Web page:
1



Alan Cheuse

  • American writer
  • Born January 23, 1940
  • Died July 31, 2015

Alan Stuart Cheuse (January 23, 1940 – July 31, 2015) was an American writer, editor, professor of literature, and radio commentator.


We want a world with both historians and novelists, don't we? Not with one or the other. Every fiction writer crosses the line that divides artistry and documentation - or erases it.




In 'A Scandalous Woman,' the eventually distraught narrator watches as her high-spirited friend is beaten down - literally and figuratively - by Ireland's pious customs.




Sad to think that we won't have any new stories from John Updike, one of the last century's masters. But so many here in the two volumes of his collected stories, 186 by my count, stories to read, reread, savor over the course of a cold season. Updike's genius in the short form spills out of these many, many pages.




The dedication of Don Winslow's novel 'The Cartel' is nearly two pages long: a list of journalists who were either murdered or 'disappeared' in Mexico between 2004 and 2012 - the period covered in this hugely hypnotic new thriller.




From sublime affairs of state to the stark and vulgar popular culture of our own contemporary lives, let's make this descent into the lower registers together and recognize the good, nasty fun of 'Gone Girl,' Chicago writer Gillian Flynn's novel about the mysterious disappearance of a clever and deceptive young Midwestern housewife.




Former Dublin newsman Paul Lynch made his debut as a novelist a few years ago with a book called 'Red Sky in Morning,' set in mid-19th century County Donegal, where a rage-driven farmer has committed a murder with devastating results.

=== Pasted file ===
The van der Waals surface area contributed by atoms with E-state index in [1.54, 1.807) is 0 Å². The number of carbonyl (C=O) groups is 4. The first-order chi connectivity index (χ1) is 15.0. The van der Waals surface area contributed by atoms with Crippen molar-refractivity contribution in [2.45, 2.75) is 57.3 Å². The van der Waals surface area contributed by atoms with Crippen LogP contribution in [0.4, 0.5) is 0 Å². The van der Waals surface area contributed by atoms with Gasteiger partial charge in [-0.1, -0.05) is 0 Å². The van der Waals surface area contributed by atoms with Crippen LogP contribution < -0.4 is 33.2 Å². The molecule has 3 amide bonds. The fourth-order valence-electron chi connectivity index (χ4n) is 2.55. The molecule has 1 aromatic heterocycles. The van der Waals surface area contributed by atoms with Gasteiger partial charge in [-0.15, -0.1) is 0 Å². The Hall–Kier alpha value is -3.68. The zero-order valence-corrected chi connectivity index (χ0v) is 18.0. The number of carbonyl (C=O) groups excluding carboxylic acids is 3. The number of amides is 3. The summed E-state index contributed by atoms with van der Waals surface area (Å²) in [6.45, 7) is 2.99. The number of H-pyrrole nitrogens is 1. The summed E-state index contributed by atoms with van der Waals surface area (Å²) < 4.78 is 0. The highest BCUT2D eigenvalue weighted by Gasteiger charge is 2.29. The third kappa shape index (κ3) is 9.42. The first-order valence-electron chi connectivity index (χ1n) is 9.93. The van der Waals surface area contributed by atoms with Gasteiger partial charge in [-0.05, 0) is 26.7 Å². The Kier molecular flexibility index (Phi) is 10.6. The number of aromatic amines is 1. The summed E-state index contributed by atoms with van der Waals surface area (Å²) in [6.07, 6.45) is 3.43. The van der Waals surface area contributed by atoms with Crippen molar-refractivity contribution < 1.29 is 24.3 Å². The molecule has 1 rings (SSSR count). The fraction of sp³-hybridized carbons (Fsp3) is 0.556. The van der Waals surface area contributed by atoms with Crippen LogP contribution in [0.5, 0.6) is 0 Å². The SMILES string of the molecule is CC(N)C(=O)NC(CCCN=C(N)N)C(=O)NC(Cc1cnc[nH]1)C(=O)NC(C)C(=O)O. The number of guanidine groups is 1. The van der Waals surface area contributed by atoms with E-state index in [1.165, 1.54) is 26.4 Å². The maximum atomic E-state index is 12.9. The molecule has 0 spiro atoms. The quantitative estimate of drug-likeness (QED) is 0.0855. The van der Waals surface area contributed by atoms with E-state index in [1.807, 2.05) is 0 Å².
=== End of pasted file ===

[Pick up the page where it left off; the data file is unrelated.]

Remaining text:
In 'Shadow Tag,' Erdrich creates scenes from a fictional marriage, that of two American Indians, Irene and her painter husband Gil, that suggest some of the worst psychological torments and stresses of real life.




Reading is as much a part of life as any part, and it's life itself. And it allows us to live other lives that we might not have lived if we hadn't picked up those books.




When Edna O'Brien's first novel, 'The Country Girls,' was published in 1960, her family and neighbors in the small Irish village where she was born tossed copies into a bonfire expressly set for that horrifying purpose.




I wish - I wish instead of just recommending these books, I could set them down at your doorstep. The collected stories of John Updike, the second volume of T.C. Boyle's collected stories, and Stanley Crouch's book about the rise and times of our genius saxophone player Charlie Parker. These are deep books, books that you can get lost in.




The premise of 'Descent' may sound pretty straightforward: One summer morning while vacationing with her family in the foothills of the Rockies, a young girl, a high-school athlete in her senior year, goes out for a run in the higher altitudes - and disappears.



1